Grant-maintained schools' reputation for academic excellence has been seriously undermined by new evidence that local authority-controlled comprehensives have matched their A-level and GCSE performance.
Researchers at the Open University who compared the exam results of 91 GM comprehensives and 206 local education authority secondaries found that they were virtually identical - once pupils' social backgrounds were taken into account.
They acknowledge that the GCSE results of opted-out schools improved faster during the first half of the 1990s but say this was mainly because they reduced the number of pupils from poorer families. "GM comprehensives with more flexible admissions policies have been better placed to covertly select pupils by ability," they say.
Rosalind Levacic and Jason Hardman report that the average A-level points score (12.4) was the same in both sectors between 1993 and 1996. The proportion of pupils gaining five or more A*-C GCSEs was higher on average in the GM schools (36 per cent) than in LEA comprehensives (31 per cent) between 1991 and 1996. A higher proportion of GM pupils also gained at least five GCSEs at A-G - 88 per cent compared with 83 per cent in LEA schools.
But the researchers point out that 80 per cent of the GM schools reduced the proportion of pupils entitled to free school meals during that period. The equivalent percentage for LEA schools was 52 per cent.
Levacic and Hardman also note that a 1997 report by the London Research Centre suggested that LEA schools had a higher proportion of pupils who were not fluent in English.
The statistics therefore indicate that GM schools have been "poor value for money", the researchers say in a paper to be published in the Journal of Education Policy.
They offer two reasons why GM schools have not done significantly better than LEA secondaries. Many schools opted out to become independent from the LEA and gain extra funding rather than because they had a burning desire to improve pupils' performance. Furthermore, the Government has been pressing all schools to improve.
"The GM schools policy, despite its rhetoric, did not create schools sufficiently differentiated from LEA schools, in degree of management autonomy or, more importantly, in approaches to teaching and learning," Levacic and Hardman conclude.
"In fact the ability to improve examination results by recruiting fewer socially disadvantaged pupils, may have diverted school managements from the substantive changes needed to deliver superior educational performance to that of LEA schools. The GM policy provides yet another example of how additional expenditure on education does not of itself deliver concomitant improvements in learning."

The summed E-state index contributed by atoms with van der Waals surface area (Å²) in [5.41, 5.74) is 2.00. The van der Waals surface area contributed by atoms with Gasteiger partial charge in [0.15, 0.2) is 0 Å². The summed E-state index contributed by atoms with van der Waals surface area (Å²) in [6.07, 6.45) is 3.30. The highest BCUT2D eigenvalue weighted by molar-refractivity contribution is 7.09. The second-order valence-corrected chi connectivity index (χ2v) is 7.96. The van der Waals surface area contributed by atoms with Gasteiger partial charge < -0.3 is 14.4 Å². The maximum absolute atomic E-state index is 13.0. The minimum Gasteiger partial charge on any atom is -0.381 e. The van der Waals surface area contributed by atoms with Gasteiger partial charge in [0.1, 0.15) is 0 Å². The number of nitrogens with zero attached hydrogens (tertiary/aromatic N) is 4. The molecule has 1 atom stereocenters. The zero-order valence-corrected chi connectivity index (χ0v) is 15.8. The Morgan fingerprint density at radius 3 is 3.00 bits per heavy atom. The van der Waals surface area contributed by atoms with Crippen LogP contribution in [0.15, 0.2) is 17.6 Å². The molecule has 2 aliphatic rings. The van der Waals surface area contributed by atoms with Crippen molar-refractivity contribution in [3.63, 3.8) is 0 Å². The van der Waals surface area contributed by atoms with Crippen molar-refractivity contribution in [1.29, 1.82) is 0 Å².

They believe that the policy's main positive legacy - now that GM schools are being converted into "foundation" schools - is the option for all schools to manage 100 per cent of their budgets.
But they suspect that there is a more malign legacy that is harder to quantify - an increasing trend to segregate school communities by social background.
"The performance of grant-maintained schools in England: an experiment in school autonomy", by Rosalind Levacic and Jason Hardman, is to appear in a forthcoming issue of the Journal of Education Policy, published by Taylor and Francis, 1 Gunpowder Square, London EC4A 3DE (tel. 0171-583 0490). The research was funded by the Economic and Social Research Council.School of Education, The Open University, Walton Hall, Milton Keynes MK7 6AA . Tel. 01908-653661. R.R.Levacic@open.ac.uk
WHAT THEY SAID ABOUT GM SCHOOLS
"GM schools will be a threat to the complacent and to the second best. They will challenge all within the service to do better."
Kenneth Baker, the then education secretary, at the 1988 North of England Education Conference.
"The common experience of GM schools is that their status significantly enhances the work of the school. The real sense of ownership they enjoy has proved highly motivating. GM schools have found that they can use to very good effect their share of the former LEA's central costs."
Department of Education, 1992 "GM schools are proving popular and effective with parents. Examination results and attendance rates continue to be higher at GM comprehensive schools than at their LEA counterparts."
DFE departmental report, 1995 "GM pupils excel despite larger classes."
The TES, October 27, 1995 "Opt-out schools go to the top of the class."
London Evening Standard, October 20, 1997 "Inspection evidence shows that the quality of teaching in GM and LEA maintained (secondary) schools is very similar" but GM schools are "better managed and more provide good value for money".
Office for Standards in Education, 1998
THE STUDY'S OTHER MAIN FINDINGS
The popularity of schools was not determined by either GM status or the number of years a school had been GM. The ratio of applications to available places was mainly affected by the proportion of pupils gaining five or more "good" GCSEs; improvement in exam results; and the percentage of pupils entitled to free school meals (FSM). The more FSM pupils a school had, the less popular it was with parents.
* Contrary to common belief, GM schools received less funding per pupil than LEA secondaries in three of the five authorities studied (the sixth LEA the survey covered had no GM schools). This was because extra cash was provided for schools with larger numbers of pupils with special educational needs.
* Schools where relatively few pupils gained five GCSE A-Cs in 1991 tended to make better-than-average progress. "Low initial scores seem to have acted as a spur to improvement," the researchers say.
* The status of a school - for example, GM, single-sex, or church - did not appear to affect the rate of improvement in GCSE results. The most important factor was the proportion of pupils entitled to free school meals.